residential roofer

Hail is nothing new to Colorado residents, but recent storms have really given some neighborhoods in the greater Denver area a shakedown.

A hailstorm earlier this month around Castle Rock was one of the worst in recent memory. “It was like somebody beating on our roof with a hammer, or, as the kids said, like a helicopter was shooting at the house. It was very heavy hail,” resident Cliff Hancock told CBS Denver.

The golf-ball sized hail managed to shatter some windows and damage roof systems, much to the chagrin of homeowners in the area.

Luckily, residential roofers in Denver CO are accustomed to this type of damage and can easily replace or repair shingles, tiles, or other parts of your home that you don’t want to leave exposed to the elements.

On average, a homeowner can expect to spend 1-4% of a home’s value on annual maintenance and repairs, including roofing. For a $200,000 home, for example, you’ll want to budget about $2,000 for maintenance every year.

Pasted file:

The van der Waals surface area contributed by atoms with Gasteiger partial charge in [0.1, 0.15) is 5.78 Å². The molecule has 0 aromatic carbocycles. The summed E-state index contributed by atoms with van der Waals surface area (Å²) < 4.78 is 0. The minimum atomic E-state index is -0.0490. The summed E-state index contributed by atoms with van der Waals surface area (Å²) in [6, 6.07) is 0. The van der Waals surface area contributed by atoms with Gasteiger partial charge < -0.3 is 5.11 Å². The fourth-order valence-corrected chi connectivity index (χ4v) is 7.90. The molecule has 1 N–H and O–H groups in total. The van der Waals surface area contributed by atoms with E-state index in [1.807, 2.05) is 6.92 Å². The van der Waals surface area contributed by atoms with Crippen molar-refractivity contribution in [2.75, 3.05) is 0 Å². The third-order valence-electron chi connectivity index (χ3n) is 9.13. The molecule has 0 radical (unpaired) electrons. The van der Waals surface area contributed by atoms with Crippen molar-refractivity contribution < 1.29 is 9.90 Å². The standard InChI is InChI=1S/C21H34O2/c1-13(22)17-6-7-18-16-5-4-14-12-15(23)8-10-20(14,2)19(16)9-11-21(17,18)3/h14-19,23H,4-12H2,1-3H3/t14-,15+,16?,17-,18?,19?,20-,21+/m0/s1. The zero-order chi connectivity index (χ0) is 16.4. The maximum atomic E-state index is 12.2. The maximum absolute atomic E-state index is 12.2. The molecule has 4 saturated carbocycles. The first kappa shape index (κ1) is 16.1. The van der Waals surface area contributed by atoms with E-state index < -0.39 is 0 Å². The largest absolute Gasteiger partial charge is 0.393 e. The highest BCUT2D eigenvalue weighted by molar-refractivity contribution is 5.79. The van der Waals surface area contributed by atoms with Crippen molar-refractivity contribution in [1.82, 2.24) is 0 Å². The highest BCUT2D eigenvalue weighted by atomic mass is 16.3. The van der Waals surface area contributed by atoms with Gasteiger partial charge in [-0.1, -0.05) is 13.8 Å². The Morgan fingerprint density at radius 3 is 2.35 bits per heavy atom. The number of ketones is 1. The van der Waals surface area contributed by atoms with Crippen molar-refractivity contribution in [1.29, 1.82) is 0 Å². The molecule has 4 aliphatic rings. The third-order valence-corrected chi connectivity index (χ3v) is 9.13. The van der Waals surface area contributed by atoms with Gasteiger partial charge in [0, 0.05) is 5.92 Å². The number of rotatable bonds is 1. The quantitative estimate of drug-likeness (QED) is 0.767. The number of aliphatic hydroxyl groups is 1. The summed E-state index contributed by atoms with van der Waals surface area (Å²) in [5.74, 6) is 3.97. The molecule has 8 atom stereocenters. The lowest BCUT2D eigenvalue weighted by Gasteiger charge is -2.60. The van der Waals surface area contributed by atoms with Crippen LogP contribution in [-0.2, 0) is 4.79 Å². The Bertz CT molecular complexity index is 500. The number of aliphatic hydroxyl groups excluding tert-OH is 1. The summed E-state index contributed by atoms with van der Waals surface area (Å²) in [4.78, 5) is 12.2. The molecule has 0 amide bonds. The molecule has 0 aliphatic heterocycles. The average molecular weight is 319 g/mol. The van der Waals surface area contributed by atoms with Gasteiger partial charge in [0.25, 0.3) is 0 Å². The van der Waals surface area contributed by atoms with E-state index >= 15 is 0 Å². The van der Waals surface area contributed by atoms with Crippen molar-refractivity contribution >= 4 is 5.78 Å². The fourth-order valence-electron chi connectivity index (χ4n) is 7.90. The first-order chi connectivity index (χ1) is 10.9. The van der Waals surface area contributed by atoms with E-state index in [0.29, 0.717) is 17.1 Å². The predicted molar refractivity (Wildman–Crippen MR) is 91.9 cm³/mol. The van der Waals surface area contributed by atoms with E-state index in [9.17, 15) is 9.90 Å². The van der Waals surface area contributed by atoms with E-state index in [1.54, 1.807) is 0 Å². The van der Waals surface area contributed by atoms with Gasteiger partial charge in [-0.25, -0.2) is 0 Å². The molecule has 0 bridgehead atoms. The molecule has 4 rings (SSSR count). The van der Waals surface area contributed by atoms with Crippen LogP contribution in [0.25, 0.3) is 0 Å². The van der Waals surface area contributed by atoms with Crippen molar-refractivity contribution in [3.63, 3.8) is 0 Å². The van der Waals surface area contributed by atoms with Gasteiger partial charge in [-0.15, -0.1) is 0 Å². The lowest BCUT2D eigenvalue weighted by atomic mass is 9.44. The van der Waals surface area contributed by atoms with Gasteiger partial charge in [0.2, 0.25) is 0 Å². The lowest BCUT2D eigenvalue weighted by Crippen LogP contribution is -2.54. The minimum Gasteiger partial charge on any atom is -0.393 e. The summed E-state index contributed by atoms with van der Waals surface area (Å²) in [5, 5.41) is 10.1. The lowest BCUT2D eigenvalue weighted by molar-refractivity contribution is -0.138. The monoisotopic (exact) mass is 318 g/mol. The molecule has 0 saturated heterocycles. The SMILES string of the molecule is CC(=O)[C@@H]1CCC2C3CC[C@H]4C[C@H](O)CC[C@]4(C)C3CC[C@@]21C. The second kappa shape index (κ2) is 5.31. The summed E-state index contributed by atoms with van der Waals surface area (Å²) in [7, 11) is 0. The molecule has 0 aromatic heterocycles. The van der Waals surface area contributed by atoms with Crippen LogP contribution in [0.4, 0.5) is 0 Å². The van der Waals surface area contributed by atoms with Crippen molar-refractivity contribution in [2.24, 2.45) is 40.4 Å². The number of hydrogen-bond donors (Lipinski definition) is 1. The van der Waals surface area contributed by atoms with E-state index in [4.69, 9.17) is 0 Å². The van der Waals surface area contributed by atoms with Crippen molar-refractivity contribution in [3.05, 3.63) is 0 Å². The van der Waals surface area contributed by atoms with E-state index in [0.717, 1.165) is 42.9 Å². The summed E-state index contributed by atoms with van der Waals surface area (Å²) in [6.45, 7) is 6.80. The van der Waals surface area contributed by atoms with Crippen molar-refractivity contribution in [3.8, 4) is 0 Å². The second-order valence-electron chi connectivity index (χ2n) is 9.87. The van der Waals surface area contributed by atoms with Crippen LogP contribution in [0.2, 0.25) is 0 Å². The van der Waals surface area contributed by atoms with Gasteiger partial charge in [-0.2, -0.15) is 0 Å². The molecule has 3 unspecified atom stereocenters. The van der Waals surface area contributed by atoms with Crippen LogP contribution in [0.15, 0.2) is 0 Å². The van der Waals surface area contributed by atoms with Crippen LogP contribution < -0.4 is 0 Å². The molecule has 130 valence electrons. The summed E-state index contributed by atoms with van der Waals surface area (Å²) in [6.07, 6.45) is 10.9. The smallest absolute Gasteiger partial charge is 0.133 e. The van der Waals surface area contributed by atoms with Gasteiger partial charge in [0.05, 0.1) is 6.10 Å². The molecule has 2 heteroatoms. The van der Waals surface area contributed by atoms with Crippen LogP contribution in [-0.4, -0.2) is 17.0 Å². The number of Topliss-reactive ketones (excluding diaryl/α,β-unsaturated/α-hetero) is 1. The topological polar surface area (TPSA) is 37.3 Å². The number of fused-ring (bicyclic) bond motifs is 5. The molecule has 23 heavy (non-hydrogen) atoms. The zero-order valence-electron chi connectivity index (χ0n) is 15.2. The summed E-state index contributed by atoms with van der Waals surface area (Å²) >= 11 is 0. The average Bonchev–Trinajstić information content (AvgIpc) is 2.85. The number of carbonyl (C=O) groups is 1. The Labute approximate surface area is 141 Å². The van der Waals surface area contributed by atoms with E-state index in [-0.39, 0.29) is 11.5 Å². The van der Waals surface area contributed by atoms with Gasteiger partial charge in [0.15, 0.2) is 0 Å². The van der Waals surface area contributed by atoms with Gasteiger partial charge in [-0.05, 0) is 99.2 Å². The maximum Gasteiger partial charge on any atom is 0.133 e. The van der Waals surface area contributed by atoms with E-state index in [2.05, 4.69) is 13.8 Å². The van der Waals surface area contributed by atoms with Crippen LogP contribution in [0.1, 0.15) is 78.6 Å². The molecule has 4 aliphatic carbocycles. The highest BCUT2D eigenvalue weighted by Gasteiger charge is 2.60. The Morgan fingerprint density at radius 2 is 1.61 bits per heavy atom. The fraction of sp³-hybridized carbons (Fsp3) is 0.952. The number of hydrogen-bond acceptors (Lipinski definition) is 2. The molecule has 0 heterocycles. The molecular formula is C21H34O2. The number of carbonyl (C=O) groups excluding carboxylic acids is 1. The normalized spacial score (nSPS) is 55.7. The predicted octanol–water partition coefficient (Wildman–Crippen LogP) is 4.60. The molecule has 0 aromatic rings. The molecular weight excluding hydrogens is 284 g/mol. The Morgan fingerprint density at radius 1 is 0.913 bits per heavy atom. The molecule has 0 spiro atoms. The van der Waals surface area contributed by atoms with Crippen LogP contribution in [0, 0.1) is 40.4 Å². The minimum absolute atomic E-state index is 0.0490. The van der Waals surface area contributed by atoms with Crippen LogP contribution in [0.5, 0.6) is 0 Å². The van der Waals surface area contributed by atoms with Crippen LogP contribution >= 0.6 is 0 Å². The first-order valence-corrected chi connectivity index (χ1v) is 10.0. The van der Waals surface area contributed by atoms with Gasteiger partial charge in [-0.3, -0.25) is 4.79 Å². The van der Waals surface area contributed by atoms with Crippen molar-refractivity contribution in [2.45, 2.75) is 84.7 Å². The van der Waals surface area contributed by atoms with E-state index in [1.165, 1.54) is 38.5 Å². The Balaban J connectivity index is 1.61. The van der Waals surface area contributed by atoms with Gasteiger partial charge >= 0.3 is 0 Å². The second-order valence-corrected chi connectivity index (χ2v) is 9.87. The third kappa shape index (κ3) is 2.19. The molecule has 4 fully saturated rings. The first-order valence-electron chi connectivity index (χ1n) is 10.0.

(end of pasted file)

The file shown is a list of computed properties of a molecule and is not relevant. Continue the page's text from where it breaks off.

That doesn’t mean that all of those costs go toward fixing a few shingles after a hailstorm, however. In fact, homeowners will likely find that they can save money in the long run by investing in high-quality roofing materials to begin with.

Residential roofers, especially in the Denver area, often recommend tile roofing because it’s more durable than shingles but can still offer a variety of colors and textures. It’s also withstood the test of time: practically every region and climate around the world has used tiling, dating all the way back to 10,000 B.C. in Neolithic China.

Additionally, routine check-ups and maintenance can help avoid expensive overhauls and safeguard your roof and home against a potential hailstorm (or snowstorm, or tornado… this is Denver, after all!).

Have your roof professionally inspected by residential roofers once or twice a year, even under normal circumstances. With freak weather patterns like the ones we’ve been experiencing this summer, however, it might not hurt to call in for an extra check-up before the next storm starts brewing.